Chazelle doesn’t just ask those questions to inspire conventional conflict, either; he grounds them in a story that admires the na├»ve optimism of classic entertainment while understanding the challenge of ascending the hurdles they inspire. Among a laundry list of his most direct inspirations, “Singing in the Rain” may be the greatest. The dance routines – especially in the beginning – are choreographed with such focus that they recall the famous Gene Kelly, who moved with a flair that suggested he was exempt from gravitational forces. If there is something to be said about Gosling and Stone’s abilities, it’s that they are quick learners. One suspects they knew little about song or movement before signing onto the project. But they have put in countless hours of effort that pay off in scene after scene, dance after dance. They are magic against this enchanting backdrop. And if they strain along the way, it is not an admission of flaw – only a reflection of how hard work can and will take you to the peak of exhaustion. Both actors match that realization in performances that are likable and yet realistic, and the dialogue is not pitched at any superficial level.

If I was left with anything by the end of “La La Land” – at least beyond my respect and admiration for its technical accomplishment – it was a feeling that I had willingly opened myself to something that was hopeful and loving about the subjects it raises. Others were just as easy to give their hearts to the film as I was – clearly so, otherwise Chazelle would not have seen the shower of accolades that were bestowed on him over the course of the 2016 awards season (although that momentum was disrupted, now-famously, by his film wrongfully being named Best Picture at the Academy Awards when an envelope was read incorrectly). If an attempt was genuinely made to stifle that array of cheers, I suspect it was because the movie felt too “safe” against the political backdrop of the times, where stories about minorities and the struggles of immigrants carried a deeper impact. In many respects they were even better films. But a great entertainment should not be held accountable against the imbalance of the times, no matter how tapered the focus might seem in contrast. That suggests a reach beyond its aim. What “La La Land” desires, above anything else, is to inspire – to exude the encouragement and passion of its characters in a time when the arts have been undermined by shrinking school curriculums and erratic public funding. And if Sebastian and Mia mean something beyond their human behaviors, consider this: they share the same dreams as any number of important voices in this industry, who too came to the hills not just to seek fortune, but also say something profound.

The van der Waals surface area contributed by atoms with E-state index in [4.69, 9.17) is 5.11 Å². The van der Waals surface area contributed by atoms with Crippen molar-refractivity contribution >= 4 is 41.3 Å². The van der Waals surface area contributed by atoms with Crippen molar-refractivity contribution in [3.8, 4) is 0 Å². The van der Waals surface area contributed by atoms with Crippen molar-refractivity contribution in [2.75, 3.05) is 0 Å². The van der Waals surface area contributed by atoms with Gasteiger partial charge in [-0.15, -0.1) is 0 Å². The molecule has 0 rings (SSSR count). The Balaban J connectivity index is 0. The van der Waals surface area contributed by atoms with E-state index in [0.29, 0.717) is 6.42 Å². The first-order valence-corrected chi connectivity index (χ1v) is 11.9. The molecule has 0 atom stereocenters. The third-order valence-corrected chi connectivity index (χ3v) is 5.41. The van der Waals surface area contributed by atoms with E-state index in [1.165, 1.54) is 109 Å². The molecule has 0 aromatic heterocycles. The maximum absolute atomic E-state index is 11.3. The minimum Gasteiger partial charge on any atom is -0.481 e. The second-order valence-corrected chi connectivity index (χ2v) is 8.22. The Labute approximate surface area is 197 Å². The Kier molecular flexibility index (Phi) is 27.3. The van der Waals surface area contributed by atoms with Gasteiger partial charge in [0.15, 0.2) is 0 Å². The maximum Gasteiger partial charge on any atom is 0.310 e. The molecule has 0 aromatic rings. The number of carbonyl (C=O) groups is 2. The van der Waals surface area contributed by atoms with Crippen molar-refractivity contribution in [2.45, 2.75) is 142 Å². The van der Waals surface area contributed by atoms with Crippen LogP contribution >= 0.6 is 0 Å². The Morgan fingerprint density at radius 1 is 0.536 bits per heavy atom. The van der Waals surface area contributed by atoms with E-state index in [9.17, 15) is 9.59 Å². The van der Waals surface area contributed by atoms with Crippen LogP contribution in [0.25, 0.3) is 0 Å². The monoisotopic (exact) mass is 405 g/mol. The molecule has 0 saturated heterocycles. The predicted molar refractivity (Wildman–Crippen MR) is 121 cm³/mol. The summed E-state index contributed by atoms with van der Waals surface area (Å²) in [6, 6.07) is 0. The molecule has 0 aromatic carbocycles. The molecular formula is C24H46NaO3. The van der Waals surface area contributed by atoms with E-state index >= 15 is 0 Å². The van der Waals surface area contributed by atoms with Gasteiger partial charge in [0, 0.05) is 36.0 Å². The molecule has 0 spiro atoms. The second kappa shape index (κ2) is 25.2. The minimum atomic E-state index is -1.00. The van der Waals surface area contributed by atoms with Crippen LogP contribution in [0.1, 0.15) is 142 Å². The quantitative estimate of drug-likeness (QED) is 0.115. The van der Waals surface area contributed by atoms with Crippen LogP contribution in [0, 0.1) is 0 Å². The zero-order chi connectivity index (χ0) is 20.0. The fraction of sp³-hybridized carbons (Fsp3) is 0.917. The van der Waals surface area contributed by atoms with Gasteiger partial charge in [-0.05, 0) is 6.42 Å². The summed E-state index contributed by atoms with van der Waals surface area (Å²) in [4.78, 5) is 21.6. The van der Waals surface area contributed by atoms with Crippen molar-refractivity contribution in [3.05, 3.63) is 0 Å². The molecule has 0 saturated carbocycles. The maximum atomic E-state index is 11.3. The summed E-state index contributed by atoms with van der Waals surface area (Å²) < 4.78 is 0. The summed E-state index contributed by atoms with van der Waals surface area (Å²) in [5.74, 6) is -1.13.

Written by DAVID KEYES

Drama/Musical (US); 2016; Rated PG-13; Running Time: 128 Minutes

Ryan Gosling: Sebastian
Emma Stone: Mia
Callie Hernandez: Tracy
Jessica Rothe: Alexis
John Legend: Keith
Terry Walters: Linda

Produced by
Fred Berger, Michael Beugg, Gary Gilbert, Jeffrey Harlacker, Jordan Horowitz, Mike Jackson, John Legend, Qiuyun Long, Thad Luckinbill, Trent Luckinbill, Jasmine McGlade, Marc Platt, Bo Shen, Molly Smith, Ty Stiklorius and Shixing ZhouDirected and written by Damien Chazelle